Archive for February, 2014
I’ve been driving organizational change in Scrum implementation for more than a year in two companies, and I’ve reduced the focus of change to 4 steps. And in keeping with Agile principal #10, I won’t be writing a long preamble :-).
1. Effective Scrum Masters
A Scrum Master is a process expert, a coach, a disciplinarian, and great at managing their own time. If you want to know if a person will be a good SM, look at their Inbox. Is it one or two pages, or is it a hundred pages with thousands of unread messages?
My time management process can be boiled down to just a few principals and techniques:
- 24 hour response on all emails
- If it’s read but still in my Inbox, then I have an action to take
- In meetings, my notes will result in actions: either paper notes with a ☆ star, indicating something to do, or electronic notes that I email to myself
- Schedule a no-duration appointment so that I am reminded of actions to take
Using this technique, I’ve kept my Inbox clean, my notepads blank, and an expectation with my colleagues that I respond in a timely fashion to questions and requests.
Your Scrum Masters must be effective time managers. They are responsible for coordinating Sprints and ensuring planning gets done correctly. They must track implementation of retrospective items. They need to make sure dependencies are resolved, schedule Sprint Review/Demos far in advance. And they are often doing it for multiple teams, or otherwise doing other project work of some kind.
Your Scrum of Scrums Master must be an expert at this, coaching and keeping watch to ensure the Scrum Masters keep up with the work.
2. Principled Scrum
Organizations are different. Their needs vary. Managers want different types of information, results, and plans. Some people will be all for Scrum, others will resist it. You’ll have Q/A on your teams… or maybe not.
It’s okay – adjust how your organization implements Scrum, vary from the “orthodox” methods — but never compromise on Agile Principles. Your Scrum Masters need to know the Agile Manifesto and the 12 Agile Principles. That way, whenever a change is suggested or challenged, you can check it against Agile. Changes are fine, they’re great, they’re desired and expected: just don’t compromise on Agile or you’ll end up back where you started.
3. Acceptance Criteria is King
Nothing slows a team more than stories that lack good acceptance criteria. For the teams I coach, I have one test I use to see if the acceptance criteria is good:
- How will you know if the developer did the work correctly?
What, exactly, are you going to do? What will you type/run/examine? Can you actually DO the test, or does it require other steps not in the story?
If you, as a Product Owner, as a Developer, cannot absolutely show that the story is working, by executing the steps in the Acceptance Criteria, then it’s not a Done story, and/or the acceptance criteria is flawed. Here are some flawed acceptance criteria items that I’ve seen get into a Sprint:
- As a Thing, I get built
- As a Platform Feature, I get refactored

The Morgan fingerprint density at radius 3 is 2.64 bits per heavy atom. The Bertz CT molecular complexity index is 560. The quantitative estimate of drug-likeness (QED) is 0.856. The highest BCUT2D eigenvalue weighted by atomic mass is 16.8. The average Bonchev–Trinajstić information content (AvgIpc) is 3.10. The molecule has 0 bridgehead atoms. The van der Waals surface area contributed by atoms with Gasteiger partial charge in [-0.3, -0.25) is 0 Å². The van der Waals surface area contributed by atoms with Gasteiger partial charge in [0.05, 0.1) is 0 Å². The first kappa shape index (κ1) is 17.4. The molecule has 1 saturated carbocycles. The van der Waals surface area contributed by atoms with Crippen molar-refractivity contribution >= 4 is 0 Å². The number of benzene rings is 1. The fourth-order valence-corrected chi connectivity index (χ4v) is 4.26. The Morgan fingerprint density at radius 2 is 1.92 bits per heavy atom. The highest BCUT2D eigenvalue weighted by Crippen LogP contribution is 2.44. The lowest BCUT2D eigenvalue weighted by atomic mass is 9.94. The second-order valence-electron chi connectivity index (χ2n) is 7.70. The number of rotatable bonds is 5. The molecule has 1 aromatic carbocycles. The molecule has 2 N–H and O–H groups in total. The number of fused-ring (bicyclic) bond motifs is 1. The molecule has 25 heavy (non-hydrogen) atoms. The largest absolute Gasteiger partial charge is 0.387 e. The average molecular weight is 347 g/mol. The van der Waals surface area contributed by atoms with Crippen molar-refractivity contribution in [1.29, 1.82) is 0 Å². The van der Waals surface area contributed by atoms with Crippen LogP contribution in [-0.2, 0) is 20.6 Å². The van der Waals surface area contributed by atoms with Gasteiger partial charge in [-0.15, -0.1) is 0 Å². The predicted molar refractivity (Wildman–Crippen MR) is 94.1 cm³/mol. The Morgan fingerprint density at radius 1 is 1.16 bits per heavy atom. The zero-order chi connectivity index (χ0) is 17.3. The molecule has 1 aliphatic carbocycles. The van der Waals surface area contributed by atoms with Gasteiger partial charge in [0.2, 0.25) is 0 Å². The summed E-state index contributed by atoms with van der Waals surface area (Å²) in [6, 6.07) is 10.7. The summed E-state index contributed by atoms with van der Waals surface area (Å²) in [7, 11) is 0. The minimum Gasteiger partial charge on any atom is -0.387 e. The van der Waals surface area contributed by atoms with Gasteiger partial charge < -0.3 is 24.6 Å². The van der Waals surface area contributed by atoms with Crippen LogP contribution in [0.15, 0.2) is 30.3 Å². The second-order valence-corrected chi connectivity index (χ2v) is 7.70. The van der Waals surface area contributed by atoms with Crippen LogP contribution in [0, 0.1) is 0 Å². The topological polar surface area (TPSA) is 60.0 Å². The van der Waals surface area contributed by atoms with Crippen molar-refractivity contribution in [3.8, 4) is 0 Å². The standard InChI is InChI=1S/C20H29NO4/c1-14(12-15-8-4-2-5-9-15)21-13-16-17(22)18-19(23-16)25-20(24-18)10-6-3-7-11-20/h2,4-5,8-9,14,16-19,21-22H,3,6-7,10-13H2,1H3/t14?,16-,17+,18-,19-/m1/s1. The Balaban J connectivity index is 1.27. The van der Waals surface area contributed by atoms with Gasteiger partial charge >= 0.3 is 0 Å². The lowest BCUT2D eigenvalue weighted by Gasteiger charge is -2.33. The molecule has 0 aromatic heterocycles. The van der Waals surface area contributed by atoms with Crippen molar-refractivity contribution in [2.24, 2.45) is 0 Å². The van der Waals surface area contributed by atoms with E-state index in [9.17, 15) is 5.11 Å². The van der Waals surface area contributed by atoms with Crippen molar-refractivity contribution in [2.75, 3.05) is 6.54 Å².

- As an Engineer, I researched and documented a design
- Code is written and reviewed
Your acceptance criteria should be detailed: enough so that a developer can execute it or a tester can run it. Browse to the site, enter login credentials, click on the new feature, shows the new stuff. Without this detail, engineers cannot create good definitions of done and the team cannot estimate the size of the story. And worse: developers and product owners will have meeting after meeting to understand what needs to be Done.
4. Interfacing with other teams
Probably the biggest challenge I’ve seen to date is figuring out how to work with requirements outside of your own Scrum team. Within the team, it’s pretty simple to setup priorities for stories: just get them into the Sprint in the right order. It’s easy to track dependencies on stories: you know every day at the Daily Scrum whether there’s a story or task at risk. But what about between teams – both other Scrum teams and non-Scrum teams?
I call this Dependency Tracking. Or sometimes Dependency Management – something with the word “dependency” in it. Other teams have dependencies on you, and you have dependencies on other teams. Stuff they need to do must get done in time for your Stories, and vice versa.
There are three steps to perfect dependency tracking:
Dates: Every request, every dependency must have an actual date : When will it get resolved? When can you give me a date that it will get resolved? When can you give me a date where you’ll be able to give me a date? Never accept anything other than a solid date. And don’t accept dependency resolution dates too close to the end of your sprint. Aim for the middle.
Tracking Tickets/Tasks: Even when you are given a date, don’t absolutely trust it. Create a tracking task or story that’s due just before the dependency, and put it In-Progress: that way you’ll see it at every Daily Scrum. A tracking task is basically “Make sure that X dependency will be resolved as promised on mm/dd.”
Proactive Communications of Changes: Your team will often be a dependency for other teams: you must make sure that anyone dependent on one of your stories gets notified if you aren’t going to make your committed dates. As a Scrum Master, you need to track which of your stories are dependencies, and when they are expected to be Done. If they aren’t going to be Done by the committed date, inform the stakeholders! Stuff happens, people understand that. Let them know if a ticket will be late, and give them the new date. That way everyone has an opportunity to re-prioritize and ensure their teams aren’t sitting around blocked by your dependency.
Questions? Suggestions? What’s the key to effective Scrum in your organization?